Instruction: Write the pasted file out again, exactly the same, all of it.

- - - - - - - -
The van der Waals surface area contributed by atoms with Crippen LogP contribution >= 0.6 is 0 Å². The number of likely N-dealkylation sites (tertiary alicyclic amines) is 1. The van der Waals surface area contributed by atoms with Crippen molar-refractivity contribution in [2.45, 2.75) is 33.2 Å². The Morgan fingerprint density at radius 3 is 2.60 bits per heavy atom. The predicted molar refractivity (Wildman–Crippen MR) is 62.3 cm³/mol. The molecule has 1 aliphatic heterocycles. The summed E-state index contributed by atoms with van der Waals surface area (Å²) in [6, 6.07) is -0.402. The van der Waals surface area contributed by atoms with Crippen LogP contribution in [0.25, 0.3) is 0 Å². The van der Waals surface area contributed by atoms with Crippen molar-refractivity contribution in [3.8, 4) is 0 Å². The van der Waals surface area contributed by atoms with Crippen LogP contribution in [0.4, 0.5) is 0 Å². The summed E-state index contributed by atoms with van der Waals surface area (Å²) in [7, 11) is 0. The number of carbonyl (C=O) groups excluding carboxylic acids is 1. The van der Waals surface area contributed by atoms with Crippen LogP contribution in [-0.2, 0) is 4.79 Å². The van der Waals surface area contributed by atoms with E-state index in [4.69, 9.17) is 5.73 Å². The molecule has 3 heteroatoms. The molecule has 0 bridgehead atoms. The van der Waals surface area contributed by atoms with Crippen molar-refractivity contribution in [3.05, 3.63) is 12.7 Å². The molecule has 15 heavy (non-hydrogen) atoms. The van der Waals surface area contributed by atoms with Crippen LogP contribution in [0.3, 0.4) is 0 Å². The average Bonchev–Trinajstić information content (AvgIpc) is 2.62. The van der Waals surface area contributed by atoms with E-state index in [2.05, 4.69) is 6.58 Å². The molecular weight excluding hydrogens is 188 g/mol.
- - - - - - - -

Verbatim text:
The van der Waals surface area contributed by atoms with Crippen LogP contribution >= 0.6 is 0 Å². The number of likely N-dealkylation sites (tertiary alicyclic amines) is 1. The van der Waals surface area contributed by atoms with Crippen molar-refractivity contribution in [2.45, 2.75) is 33.2 Å². The Morgan fingerprint density at radius 3 is 2.60 bits per heavy atom. The predicted molar refractivity (Wildman–Crippen MR) is 62.3 cm³/mol. The molecule has 1 aliphatic heterocycles. The summed E-state index contributed by atoms with van der Waals surface area (Å²) in [6, 6.07) is -0.402. The van der Waals surface area contributed by atoms with Crippen LogP contribution in [0.25, 0.3) is 0 Å². The van der Waals surface area contributed by atoms with Crippen molar-refractivity contribution in [3.8, 4) is 0 Å². The van der Waals surface area contributed by atoms with Crippen LogP contribution in [0.4, 0.5) is 0 Å². The summed E-state index contributed by atoms with van der Waals surface area (Å²) in [7, 11) is 0. The number of carbonyl (C=O) groups excluding carboxylic acids is 1. The van der Waals surface area contributed by atoms with Crippen LogP contribution in [-0.2, 0) is 4.79 Å². The van der Waals surface area contributed by atoms with E-state index in [4.69, 9.17) is 5.73 Å². The molecule has 3 heteroatoms. The molecule has 0 bridgehead atoms. The van der Waals surface area contributed by atoms with Crippen molar-refractivity contribution in [3.05, 3.63) is 12.7 Å². The molecule has 15 heavy (non-hydrogen) atoms. The van der Waals surface area contributed by atoms with Crippen LogP contribution in [0.3, 0.4) is 0 Å². The average Bonchev–Trinajstić information content (AvgIpc) is 2.62. The van der Waals surface area contributed by atoms with E-state index in [2.05, 4.69) is 6.58 Å². The molecular weight excluding hydrogens is 188 g/mol.